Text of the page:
Trigger/actuator assembly 40 further includes a heating element 72, best seen in FIGS. 6 and 7. Heating element 72 is formed from a generally flat strip of conductive material, and has an opening 72 a, best seen in FIG. 7, that is adapted to receive shank portion 52 b of plunger 52. Heating element 72 has two leg portions 72 b that are adapted to extend along side of sleeve 42. In the embodiment shown, an insulator sleeve 82, as seen in FIG. 1, in the form of a paper tube is disposed between heating element 72 and conductive sleeve 42. As best seen in FIG. 1, trigger assembly 40 is fastened between second end ferrule 24 and the end of tube casing 12 wherein sleeve 42 and heating element 72 are electrically connected to end ferrule 24.
Referring now to FIG. 2, first fusible element 90 is best seen. First fusible element 90 is essentially a flat strip of conductive material. First fusible element 90 is preferably formed of silver, copper or copper alloys. The size of fusible element 90 determines the ampere rating of fuse 10. The present invention finds particular application for fuses rated from 0 to 60 Amps, but could also be used in fuses rated up to 600 Amps. In the embodiment shown, fusible element 90 includes a plurality of aligned apertures 92 that define a plurality of “notched sections” 94 that reduce the cross-section of first fusible element 90 and establish the current carrying capacity thereof. As best seen in FIGS. 1 and 3, first fusible element 90 includes a first end 96 that is secured by first end ferrule 22 against the end of fuse casing 12. First fusible element 90 includes a second end in the form of a tab 98 that is bent and soldered to the end of shank portion 52 b of plunger 52 by a first temperature sensitive material 102. First fusible element 90 is dimensioned such that plunger 52 is in a first retracted position against a compressed first biasing element 56 when first fusible element 90 is attached to plunger 52 by first temperature sensitive material 102.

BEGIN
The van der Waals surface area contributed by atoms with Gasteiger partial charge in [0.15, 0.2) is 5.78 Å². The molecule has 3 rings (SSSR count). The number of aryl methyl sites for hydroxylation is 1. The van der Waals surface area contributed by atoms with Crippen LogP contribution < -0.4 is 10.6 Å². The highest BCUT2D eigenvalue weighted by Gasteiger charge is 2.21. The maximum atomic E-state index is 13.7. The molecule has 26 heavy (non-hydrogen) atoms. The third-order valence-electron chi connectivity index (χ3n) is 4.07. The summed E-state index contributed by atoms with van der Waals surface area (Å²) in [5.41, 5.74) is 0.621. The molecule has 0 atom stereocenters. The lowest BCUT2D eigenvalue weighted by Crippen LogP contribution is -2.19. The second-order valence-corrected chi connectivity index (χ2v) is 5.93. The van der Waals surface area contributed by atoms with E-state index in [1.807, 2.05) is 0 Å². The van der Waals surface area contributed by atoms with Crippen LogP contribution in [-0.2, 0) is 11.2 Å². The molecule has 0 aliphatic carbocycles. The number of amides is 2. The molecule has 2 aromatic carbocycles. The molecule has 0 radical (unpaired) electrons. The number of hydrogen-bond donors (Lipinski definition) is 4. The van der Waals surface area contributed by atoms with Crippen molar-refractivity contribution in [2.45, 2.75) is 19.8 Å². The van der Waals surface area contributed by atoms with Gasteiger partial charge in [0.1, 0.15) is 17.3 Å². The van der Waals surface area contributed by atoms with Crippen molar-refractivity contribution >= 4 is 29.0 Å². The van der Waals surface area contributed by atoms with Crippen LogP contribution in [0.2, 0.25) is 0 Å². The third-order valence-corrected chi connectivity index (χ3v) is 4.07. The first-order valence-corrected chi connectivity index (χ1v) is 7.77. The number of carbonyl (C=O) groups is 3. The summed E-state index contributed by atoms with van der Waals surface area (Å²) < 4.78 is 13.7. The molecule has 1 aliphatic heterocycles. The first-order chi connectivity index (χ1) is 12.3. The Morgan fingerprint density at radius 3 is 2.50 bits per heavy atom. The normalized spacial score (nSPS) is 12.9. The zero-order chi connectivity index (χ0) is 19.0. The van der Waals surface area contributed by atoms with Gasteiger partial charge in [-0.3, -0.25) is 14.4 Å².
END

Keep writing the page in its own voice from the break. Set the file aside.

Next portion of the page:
Plunger 52 is also maintained in the first retracted position by a second temperature sensitive material 104 that secures shank portion 52 b to conductive sleeve 42. As best seen in FIG. 1, heating element 72 is in thermal and electrical contact with second temperature sensitive material 104.
First and second temperature sensitive material 102, 104 are formed of a solder material, or other suitable substance, that is solid at the normal operating temperatures of fuse 10, and is capable of providing a solid mechanical and a good, low resistance electrical connection between the components it contacts. In the embodiment shown, temperature sensitive material 102, 104 are preferably formed of a low melting temperature, metal alloy having a melting temperature in the range of 100° C. to about 150° C., and more preferably about 145° C.